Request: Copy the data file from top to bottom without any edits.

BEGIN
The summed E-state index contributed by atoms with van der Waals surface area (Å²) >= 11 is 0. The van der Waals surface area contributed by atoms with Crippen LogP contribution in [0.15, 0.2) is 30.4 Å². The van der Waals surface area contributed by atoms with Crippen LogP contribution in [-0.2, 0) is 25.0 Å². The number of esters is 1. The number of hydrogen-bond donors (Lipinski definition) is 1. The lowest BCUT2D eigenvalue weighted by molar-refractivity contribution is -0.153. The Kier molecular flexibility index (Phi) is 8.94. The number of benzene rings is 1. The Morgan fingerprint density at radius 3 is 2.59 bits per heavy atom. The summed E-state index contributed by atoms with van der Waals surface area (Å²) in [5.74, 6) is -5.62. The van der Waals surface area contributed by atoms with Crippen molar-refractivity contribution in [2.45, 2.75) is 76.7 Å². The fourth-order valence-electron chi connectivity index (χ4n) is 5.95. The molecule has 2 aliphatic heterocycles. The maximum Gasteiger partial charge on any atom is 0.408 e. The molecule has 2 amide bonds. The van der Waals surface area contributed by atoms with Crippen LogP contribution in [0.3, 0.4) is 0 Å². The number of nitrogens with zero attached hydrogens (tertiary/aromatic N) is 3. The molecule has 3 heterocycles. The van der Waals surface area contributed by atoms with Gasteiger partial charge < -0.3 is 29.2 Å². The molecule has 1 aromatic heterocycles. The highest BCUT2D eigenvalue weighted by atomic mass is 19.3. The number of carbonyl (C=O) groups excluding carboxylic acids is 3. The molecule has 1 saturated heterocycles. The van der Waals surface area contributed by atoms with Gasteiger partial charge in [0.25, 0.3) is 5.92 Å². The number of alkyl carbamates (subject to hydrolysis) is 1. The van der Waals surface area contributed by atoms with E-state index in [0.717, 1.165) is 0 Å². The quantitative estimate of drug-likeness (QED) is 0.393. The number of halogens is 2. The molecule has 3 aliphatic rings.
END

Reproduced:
The summed E-state index contributed by atoms with van der Waals surface area (Å²) >= 11 is 0. The van der Waals surface area contributed by atoms with Crippen LogP contribution in [0.15, 0.2) is 30.4 Å². The van der Waals surface area contributed by atoms with Crippen LogP contribution in [-0.2, 0) is 25.0 Å². The number of esters is 1. The number of hydrogen-bond donors (Lipinski definition) is 1. The lowest BCUT2D eigenvalue weighted by molar-refractivity contribution is -0.153. The Kier molecular flexibility index (Phi) is 8.94. The number of benzene rings is 1. The Morgan fingerprint density at radius 3 is 2.59 bits per heavy atom. The summed E-state index contributed by atoms with van der Waals surface area (Å²) in [5.74, 6) is -5.62. The van der Waals surface area contributed by atoms with Crippen molar-refractivity contribution in [2.45, 2.75) is 76.7 Å². The fourth-order valence-electron chi connectivity index (χ4n) is 5.95. The molecule has 2 aliphatic heterocycles. The maximum Gasteiger partial charge on any atom is 0.408 e. The molecule has 2 amide bonds. The van der Waals surface area contributed by atoms with Crippen LogP contribution in [0.3, 0.4) is 0 Å². The number of nitrogens with zero attached hydrogens (tertiary/aromatic N) is 3. The molecule has 3 heterocycles. The van der Waals surface area contributed by atoms with Gasteiger partial charge < -0.3 is 29.2 Å². The molecule has 1 aromatic heterocycles. The highest BCUT2D eigenvalue weighted by atomic mass is 19.3. The number of carbonyl (C=O) groups excluding carboxylic acids is 3. The molecule has 1 saturated heterocycles. The van der Waals surface area contributed by atoms with Gasteiger partial charge in [0.25, 0.3) is 5.92 Å². The number of alkyl carbamates (subject to hydrolysis) is 1. The van der Waals surface area contributed by atoms with E-state index in [0.717, 1.165) is 0 Å². The quantitative estimate of drug-likeness (QED) is 0.393. The number of halogens is 2. The molecule has 3 aliphatic rings.